Simplifying the Balance Sheet Classification of Debts

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Over the past few years, the Financial Accounting Standards Board (FASB) has embarked on a project to simplify and strengthen its reporting framework in accordance with the United States Generally Accepted Accounting Principles (GAAP). One of the simplification projects currently on the FASB’s agenda is debt classification. In 2017, FASB unanimously agreed to submit a proposal on this topic. 

The board heard comments from stakeholders that the guidelines for classifying debt balance sheets were unnecessarily complex. To reduce complexity, the Board decided to consider replacing the current narrow range of guidance with principle-based guidance. In GAAP, short-term liabilities refinanced after the balance sheet date and before the financial statements are issued are recorded as non-current liabilities. The FASB has agreed to propose a change in the classification of the debt to reflect the situation at the balance sheet date. 

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This means that refinancing incurred after the reporting date is classified as current liabilities. For a liability to be classified as non-current, it must have a contractual right to settle or postpone settlement at least one year after the date of the balance sheet. Classification of debts in the balance sheet is important as it helps stakeholders who read financial statements of a company such as investors to understand the real worth of a company.

Assets and liabilities created in the balance sheet to help companies to monitor their financial position. Both are divided into current and non-current to show when a company need to convert to cash (asset) or redemption (liability) (Kulikova & Semenichina, 2016). Current refers to a period of less than 12 months, and non-current refers to a period of 12 months or more. 

Current assets include cash and other accounts receivable (amount owed from customers or debtors) and items that are likely to be converted into cash within 12 months, such as stocks and other assets that will be sold within 12 months (Kulikova & Semenichina, 2016). Assets listed after liquid assets are fixed assets, which will continue to exist for more than 12 months in their current form (not cash). Fixed assets can include office equipment, furniture, tools, and corporate vehicles.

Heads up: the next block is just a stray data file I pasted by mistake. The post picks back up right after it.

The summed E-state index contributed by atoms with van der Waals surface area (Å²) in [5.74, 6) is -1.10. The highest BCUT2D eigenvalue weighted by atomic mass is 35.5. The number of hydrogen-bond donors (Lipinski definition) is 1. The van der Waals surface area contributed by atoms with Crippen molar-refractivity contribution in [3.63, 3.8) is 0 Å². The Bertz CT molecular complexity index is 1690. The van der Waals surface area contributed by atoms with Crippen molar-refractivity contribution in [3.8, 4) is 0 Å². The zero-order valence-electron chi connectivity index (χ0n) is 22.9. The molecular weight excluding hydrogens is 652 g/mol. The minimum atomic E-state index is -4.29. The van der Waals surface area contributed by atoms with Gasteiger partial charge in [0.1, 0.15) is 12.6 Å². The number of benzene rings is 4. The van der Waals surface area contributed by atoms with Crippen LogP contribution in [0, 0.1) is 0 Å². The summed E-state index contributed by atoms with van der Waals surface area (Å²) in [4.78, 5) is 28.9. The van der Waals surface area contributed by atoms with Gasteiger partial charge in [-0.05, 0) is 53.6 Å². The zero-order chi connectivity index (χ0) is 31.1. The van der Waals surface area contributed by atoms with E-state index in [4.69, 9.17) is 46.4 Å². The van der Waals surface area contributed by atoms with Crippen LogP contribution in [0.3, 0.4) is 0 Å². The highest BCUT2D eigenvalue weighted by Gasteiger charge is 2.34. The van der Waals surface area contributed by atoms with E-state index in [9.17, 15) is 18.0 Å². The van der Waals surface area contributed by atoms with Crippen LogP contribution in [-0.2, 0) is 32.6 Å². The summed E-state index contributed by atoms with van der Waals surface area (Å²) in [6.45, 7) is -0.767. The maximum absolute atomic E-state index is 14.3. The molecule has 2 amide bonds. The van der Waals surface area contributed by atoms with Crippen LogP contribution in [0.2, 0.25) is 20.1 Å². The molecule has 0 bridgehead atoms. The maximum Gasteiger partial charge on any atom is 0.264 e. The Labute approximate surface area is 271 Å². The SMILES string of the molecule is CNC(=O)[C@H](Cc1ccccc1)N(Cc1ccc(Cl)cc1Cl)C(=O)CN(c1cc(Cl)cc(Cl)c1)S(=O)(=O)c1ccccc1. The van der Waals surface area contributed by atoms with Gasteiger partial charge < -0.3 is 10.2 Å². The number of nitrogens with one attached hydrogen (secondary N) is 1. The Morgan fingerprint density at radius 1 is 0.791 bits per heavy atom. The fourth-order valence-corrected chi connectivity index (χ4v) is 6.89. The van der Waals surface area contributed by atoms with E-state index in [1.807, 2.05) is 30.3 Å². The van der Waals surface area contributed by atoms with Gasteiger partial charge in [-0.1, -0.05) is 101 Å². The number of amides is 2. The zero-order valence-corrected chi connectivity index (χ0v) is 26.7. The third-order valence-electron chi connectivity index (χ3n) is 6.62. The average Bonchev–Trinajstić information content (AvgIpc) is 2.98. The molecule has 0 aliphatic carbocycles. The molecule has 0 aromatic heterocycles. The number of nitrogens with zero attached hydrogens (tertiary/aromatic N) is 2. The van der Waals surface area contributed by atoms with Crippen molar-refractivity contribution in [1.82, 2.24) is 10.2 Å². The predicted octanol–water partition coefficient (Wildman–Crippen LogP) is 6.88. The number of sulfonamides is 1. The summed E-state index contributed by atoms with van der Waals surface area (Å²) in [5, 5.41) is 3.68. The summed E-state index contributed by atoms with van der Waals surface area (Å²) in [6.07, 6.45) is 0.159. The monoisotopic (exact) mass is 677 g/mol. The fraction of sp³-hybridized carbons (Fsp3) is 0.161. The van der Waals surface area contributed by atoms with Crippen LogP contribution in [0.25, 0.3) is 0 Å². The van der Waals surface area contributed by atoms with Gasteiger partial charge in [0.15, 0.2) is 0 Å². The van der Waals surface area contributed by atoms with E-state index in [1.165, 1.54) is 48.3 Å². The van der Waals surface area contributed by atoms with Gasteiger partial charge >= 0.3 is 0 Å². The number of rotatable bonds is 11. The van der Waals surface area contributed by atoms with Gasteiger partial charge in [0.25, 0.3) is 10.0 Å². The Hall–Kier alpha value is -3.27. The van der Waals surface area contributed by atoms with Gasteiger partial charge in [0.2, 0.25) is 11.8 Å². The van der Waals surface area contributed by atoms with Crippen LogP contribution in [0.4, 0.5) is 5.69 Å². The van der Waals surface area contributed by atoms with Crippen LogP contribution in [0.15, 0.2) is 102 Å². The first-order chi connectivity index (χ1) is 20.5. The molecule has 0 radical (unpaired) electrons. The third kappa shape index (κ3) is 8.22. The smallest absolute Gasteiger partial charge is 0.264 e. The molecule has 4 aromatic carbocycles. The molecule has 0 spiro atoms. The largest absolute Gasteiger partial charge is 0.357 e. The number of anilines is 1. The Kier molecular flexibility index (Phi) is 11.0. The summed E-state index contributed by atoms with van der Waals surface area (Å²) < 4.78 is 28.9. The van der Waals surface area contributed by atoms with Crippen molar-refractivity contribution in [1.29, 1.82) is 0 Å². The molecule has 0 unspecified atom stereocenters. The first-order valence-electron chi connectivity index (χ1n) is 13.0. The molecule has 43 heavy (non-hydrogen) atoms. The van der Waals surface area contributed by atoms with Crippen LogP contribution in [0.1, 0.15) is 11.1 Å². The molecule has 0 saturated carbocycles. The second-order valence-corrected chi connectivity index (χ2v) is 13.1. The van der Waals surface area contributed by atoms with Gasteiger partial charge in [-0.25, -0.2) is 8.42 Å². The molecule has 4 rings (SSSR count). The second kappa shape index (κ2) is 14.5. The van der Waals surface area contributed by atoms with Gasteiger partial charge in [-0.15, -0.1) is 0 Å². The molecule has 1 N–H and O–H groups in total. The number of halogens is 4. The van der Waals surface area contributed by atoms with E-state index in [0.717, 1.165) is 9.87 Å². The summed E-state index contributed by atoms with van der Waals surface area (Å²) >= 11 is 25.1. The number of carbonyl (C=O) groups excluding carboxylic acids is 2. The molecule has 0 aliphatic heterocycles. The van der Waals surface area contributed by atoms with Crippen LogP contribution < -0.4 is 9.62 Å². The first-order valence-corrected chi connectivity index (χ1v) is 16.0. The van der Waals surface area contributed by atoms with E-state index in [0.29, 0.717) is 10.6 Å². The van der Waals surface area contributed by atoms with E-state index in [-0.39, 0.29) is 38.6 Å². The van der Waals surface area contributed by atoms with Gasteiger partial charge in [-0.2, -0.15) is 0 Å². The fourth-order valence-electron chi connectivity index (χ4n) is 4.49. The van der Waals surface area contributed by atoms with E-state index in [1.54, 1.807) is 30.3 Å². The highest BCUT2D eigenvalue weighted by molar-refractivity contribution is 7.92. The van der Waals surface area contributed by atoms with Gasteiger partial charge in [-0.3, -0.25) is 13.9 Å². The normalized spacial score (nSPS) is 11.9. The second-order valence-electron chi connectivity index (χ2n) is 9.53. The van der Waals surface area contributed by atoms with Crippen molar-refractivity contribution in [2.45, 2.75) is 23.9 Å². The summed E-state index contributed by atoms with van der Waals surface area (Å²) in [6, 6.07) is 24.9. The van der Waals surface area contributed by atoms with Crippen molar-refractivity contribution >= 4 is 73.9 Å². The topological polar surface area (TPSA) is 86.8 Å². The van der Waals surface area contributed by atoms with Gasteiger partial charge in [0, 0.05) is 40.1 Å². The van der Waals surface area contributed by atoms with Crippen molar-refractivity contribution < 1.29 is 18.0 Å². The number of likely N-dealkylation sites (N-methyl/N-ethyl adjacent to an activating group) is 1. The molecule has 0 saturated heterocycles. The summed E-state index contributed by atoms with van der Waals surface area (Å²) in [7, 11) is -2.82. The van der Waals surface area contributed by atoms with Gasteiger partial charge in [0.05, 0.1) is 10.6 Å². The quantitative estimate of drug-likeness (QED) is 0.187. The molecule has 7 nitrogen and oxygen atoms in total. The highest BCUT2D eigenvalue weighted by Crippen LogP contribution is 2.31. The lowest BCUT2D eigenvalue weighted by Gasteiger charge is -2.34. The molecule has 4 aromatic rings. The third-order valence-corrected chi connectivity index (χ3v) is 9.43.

Debts are listed on the balance sheet depending on when they need to be paid off. Current liabilities that must be repaid within 12 months are listed first. Then the non-current liabilities which are due 12 months later are listed second, followed by shareholder funds (capital) (Khamidullina & Arzhantseva, 2015). Current debt typically includes money owed to the supplier, credit card debt, and bank overdraft. Non-current liabilities may include loans from external stakeholders.

It is important to understand a balance sheet because the balance sheet provides a picture of the financial strength of the business at a certain point in time (usually at the end of the month or fiscal year). It clearly reports if a company owe more money than what it currently have, the present value of its assets and the overall value of the business (Gerstner, 2016). More importantly through the use of financial ratios, a balance sheet can provide a clear report on whether a company is in good financial position or not. 

Having this knowledge can help a company to find solution to financial problems before they affect the performance of the business (GASB, n.d). The balance sheet changes with each transaction, so it is an important element of a financial statement that should be reviewed regularly and entries must be classified accordingly.

Several organizations have faced a dilemma on whether to classify a debt as current or non-current. Although the GAAP set standards on how financial tries must be recorded in the balance sheet, debt classification has been a challenge for many auditors as there are several factors that influence it. This includes factors such as management expectations and contractual agreements between the borrower and receiver which sometimes change from time to time as influenced by macro-economic conditions (FASB. Org, 2020). 

The FASB also provided guidelines on the various ways in which debt can be classified. This includes the question of whether to classify the debt as current or non-current liability. Some guidelines have focused on management’s expectations of when the debt will be settled, while others have focused on the terms of the contract.

To avoid this complexity, the board decided to adjust the guidelines according to a single principle surrounding the terms of the contract. This is because the principles based on the terms of the contract are more objective than the evidence provided by management’s expectations (FASB. Org, 2020). Amendments to the classification of liabilities in the balance sheet were now considered a simple contract if the author applied and carried out an audit compared to GAAP (FASB. Org, 2020). In addition, users of financial statements have expressed concern that principles based on management expectations are subjective and can lead to financial complications within the company over time as expectations might not be consistent.